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IT is an old adage among news writers that "All good stories involve money." This year at Harvard, the "good stories"--most of them, at least--have concerned the increasing importance of financial considerations to the operation of the university, to the decisions of its administrators and to society at large.
Money talks, the saying goes. We have repeatedly urged the administration to talk back--to consider the ethical implications of its actions, to exercise its moral authority, to act as a dynamo of social reform.
AS Harvard prepares to kick off higher education's largest fund-drive ever, we have urged the University to critically reevaluate its fundraising and investment practices. Traditionally, Harvard has solicited large gifts that are implicitly pegged to the expansion of certain areas of academic inquiry. The willingness of wealthy donors to fund research on traditional fields has distorted Harvard's fundraising priorities in that direction.
Thus, although the African continent claims more than 40 nations and countless contributions to American culture, African studies is woefully neglected at Harvard. At the start of the proposed $2.5 billion fund drive that will set the research priorities of the University for years to come, we continue to urge the administration to look beyond the lure of lucre and accord proper recognition to non-traditional fields that are not as popular with the deep-pockets.
EVEN after those deep-pockets fill the coffers of Harvard's endowment, the obsession with financial considerations at the expense of ethics remains a serious problem. Harvard's growing stake in venture capital investments is not a problem by itself. We recognize that high yields on the endowment are good for all of us. We object, however, to the total lack of oversight by the Advisory Committee on Shareholder Responsibility (ACSR) over such investments. Harvard Management Corporation (HMC), which controls the University's investments, has sunk more than a billion dollars into high-risk, high-yield "private placement" investments, all without a trace of accountability to anyone below the Harvard Corporation.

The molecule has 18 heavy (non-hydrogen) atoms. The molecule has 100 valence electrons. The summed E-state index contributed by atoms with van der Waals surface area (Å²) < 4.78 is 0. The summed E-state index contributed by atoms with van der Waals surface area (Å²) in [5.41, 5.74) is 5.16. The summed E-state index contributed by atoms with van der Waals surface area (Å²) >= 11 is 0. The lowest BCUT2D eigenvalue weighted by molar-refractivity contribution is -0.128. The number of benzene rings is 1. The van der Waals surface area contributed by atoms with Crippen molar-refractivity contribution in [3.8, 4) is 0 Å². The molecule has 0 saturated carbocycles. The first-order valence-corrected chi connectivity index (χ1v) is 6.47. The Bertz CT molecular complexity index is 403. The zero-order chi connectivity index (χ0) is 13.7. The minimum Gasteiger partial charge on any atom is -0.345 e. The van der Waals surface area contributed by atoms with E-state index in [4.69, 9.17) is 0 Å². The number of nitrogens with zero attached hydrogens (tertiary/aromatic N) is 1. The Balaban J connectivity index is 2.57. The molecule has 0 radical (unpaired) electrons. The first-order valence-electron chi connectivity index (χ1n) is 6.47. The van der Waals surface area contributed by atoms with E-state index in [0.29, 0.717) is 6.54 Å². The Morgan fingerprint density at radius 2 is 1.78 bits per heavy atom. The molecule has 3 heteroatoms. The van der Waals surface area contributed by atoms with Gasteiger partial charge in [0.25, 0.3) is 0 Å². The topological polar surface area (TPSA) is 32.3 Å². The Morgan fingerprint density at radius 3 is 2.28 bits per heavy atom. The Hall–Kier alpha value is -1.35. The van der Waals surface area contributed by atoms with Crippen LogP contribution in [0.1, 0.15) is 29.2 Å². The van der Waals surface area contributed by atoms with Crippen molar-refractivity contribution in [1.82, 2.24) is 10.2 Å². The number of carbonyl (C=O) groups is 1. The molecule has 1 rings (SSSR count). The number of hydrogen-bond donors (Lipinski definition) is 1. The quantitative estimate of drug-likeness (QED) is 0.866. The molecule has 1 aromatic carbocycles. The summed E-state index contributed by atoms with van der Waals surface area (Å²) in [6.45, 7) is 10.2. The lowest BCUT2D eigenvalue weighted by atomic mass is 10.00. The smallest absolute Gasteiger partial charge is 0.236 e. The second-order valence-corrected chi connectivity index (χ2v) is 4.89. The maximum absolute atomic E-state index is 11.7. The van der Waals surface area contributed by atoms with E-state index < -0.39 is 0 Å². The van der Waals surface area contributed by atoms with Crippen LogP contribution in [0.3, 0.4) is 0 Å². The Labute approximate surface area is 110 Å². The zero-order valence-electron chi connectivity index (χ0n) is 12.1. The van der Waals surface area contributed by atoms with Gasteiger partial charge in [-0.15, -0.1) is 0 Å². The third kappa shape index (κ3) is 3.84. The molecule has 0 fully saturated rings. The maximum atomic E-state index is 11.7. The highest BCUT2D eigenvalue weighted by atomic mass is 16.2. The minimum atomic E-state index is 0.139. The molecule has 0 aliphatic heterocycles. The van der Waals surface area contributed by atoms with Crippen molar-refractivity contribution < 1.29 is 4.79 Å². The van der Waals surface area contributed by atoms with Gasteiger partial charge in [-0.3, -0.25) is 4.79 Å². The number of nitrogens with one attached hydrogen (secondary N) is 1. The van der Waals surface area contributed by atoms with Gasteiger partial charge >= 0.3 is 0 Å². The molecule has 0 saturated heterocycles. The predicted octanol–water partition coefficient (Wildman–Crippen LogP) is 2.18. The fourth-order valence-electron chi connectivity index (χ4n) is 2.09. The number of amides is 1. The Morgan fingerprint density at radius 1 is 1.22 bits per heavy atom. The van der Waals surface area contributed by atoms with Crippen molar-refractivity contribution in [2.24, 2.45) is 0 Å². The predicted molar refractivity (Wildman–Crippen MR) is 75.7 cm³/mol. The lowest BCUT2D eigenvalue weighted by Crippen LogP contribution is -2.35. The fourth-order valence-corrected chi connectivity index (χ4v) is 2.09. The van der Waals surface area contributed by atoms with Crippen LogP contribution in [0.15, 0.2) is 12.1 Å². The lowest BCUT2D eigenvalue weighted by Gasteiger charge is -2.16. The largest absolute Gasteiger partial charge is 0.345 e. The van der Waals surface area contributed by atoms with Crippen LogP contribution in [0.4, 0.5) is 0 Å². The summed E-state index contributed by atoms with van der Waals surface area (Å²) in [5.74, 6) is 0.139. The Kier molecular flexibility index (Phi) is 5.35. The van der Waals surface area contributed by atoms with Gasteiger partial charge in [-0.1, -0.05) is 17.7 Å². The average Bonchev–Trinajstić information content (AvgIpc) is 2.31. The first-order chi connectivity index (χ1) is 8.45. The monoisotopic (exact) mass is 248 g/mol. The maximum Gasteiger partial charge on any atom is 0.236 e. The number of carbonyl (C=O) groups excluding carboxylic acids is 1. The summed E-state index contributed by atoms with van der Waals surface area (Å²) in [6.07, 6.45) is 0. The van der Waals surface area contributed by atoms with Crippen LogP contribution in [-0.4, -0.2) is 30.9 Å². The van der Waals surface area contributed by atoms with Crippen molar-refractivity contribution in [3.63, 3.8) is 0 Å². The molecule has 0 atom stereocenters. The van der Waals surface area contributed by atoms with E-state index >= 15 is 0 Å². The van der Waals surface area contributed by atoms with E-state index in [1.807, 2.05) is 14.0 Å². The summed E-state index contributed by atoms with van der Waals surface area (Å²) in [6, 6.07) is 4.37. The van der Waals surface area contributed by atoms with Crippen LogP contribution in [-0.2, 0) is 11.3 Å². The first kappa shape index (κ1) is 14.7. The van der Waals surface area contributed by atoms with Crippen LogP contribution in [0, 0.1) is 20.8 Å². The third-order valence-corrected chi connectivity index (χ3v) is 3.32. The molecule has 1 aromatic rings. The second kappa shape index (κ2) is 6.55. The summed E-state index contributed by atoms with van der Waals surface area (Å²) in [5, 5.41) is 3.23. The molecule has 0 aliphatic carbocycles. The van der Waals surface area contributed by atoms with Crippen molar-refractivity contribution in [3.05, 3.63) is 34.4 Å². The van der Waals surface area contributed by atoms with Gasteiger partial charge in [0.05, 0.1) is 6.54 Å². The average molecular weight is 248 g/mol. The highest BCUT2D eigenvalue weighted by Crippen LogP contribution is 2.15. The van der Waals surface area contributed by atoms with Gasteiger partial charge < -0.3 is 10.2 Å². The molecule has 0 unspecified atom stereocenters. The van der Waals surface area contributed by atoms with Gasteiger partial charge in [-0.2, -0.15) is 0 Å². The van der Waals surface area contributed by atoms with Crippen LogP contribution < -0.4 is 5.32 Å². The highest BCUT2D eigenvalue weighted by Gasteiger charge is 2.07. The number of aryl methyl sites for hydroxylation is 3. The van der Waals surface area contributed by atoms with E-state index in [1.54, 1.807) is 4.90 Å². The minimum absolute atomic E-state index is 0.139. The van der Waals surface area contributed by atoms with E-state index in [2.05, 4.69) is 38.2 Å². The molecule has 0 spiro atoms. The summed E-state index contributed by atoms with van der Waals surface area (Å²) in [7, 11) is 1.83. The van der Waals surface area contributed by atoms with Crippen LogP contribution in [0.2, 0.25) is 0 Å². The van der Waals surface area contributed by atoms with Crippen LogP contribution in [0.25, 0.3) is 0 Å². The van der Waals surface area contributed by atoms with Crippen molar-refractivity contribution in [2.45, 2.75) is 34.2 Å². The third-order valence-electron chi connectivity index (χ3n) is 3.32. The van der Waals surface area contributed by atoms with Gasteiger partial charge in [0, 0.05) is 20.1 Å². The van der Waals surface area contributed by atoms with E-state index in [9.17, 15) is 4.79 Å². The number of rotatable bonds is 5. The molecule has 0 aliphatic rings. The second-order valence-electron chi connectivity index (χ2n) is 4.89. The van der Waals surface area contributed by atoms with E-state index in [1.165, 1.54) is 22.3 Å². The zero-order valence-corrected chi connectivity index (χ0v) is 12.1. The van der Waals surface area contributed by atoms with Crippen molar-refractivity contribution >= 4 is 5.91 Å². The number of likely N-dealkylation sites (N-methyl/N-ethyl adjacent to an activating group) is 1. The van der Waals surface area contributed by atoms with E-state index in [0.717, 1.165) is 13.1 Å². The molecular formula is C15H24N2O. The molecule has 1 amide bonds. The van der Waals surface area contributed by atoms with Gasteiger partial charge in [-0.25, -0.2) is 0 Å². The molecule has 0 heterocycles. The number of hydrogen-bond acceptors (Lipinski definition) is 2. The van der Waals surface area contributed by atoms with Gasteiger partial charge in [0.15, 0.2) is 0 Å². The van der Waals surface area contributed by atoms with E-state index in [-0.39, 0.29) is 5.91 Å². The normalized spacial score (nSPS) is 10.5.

We urge the University to place HMC's venture capital investments under the ethical oversight of the ACSR, which already oversees investments in the equity and debt markets.
While the University is doing ethical house-cleaning in its investments, it should take the simple step that students and anti-apartheid leaders have urged for years: divest itself completely of all investments in companies that do business in South Africa. The University has dragged its feet on the issue for almost 20 years, latching on to one discredited compromise after another while ignoring the pleas of such moral authorities as South African Archbishop Desmond M. Tutu, a member of the Board of Overseers. An educational institution that claims to uphold moral principles must recognize the imperative to eschew profits derived from institutionalized racism.
WE CONTINUE to urge the College to abandon its archaic, aristocratic policy of giving preference in admissions to children of alumni, or "legacies." Legacy status--a biological accident--improves an applicant's chances of being admitted by almost three times.
College officials insist that legacy status is only considered as a tie-breaker between identically qualified candidates, a claim that is suspect by itself. But even if it were true, Harvard's policy amounts to giving the benefit of the tie to the fortuitously born--the absolute antithesis of the "level playing field."
Administrators justify doling out hereditary privileges by pointing to the necessity of keeping alumni happy in order to maintain need-blind admissions--which is remarkably similar to justifying the sale of sinecures on the grounds that it improves the Crown's capacity to provide for the peasants.
HARVARD'S focus on the bottom line reached symbolic and absurd proportions when control over Sanders Theater shifted from the Faculty of Arts and Sciences to Harvard Real Estate (HRE) two years ago. HRE administrators pledged to make Sanders competetive with Boston concert areas. The result for student groups was felt this year: tripled rent, no guarantee for performing dates and required purchase of unnecessary services. Students were being chased out of the only large performance space on campus.
Money isn't everything, and it's about time that Harvard realized it. Unless the University changes direction, Harvard will find itself with a less diverse student body, a narrow curriculum and an investment policy at the cutting edge of Wall Street improprieties.
But it will have money. Lots.
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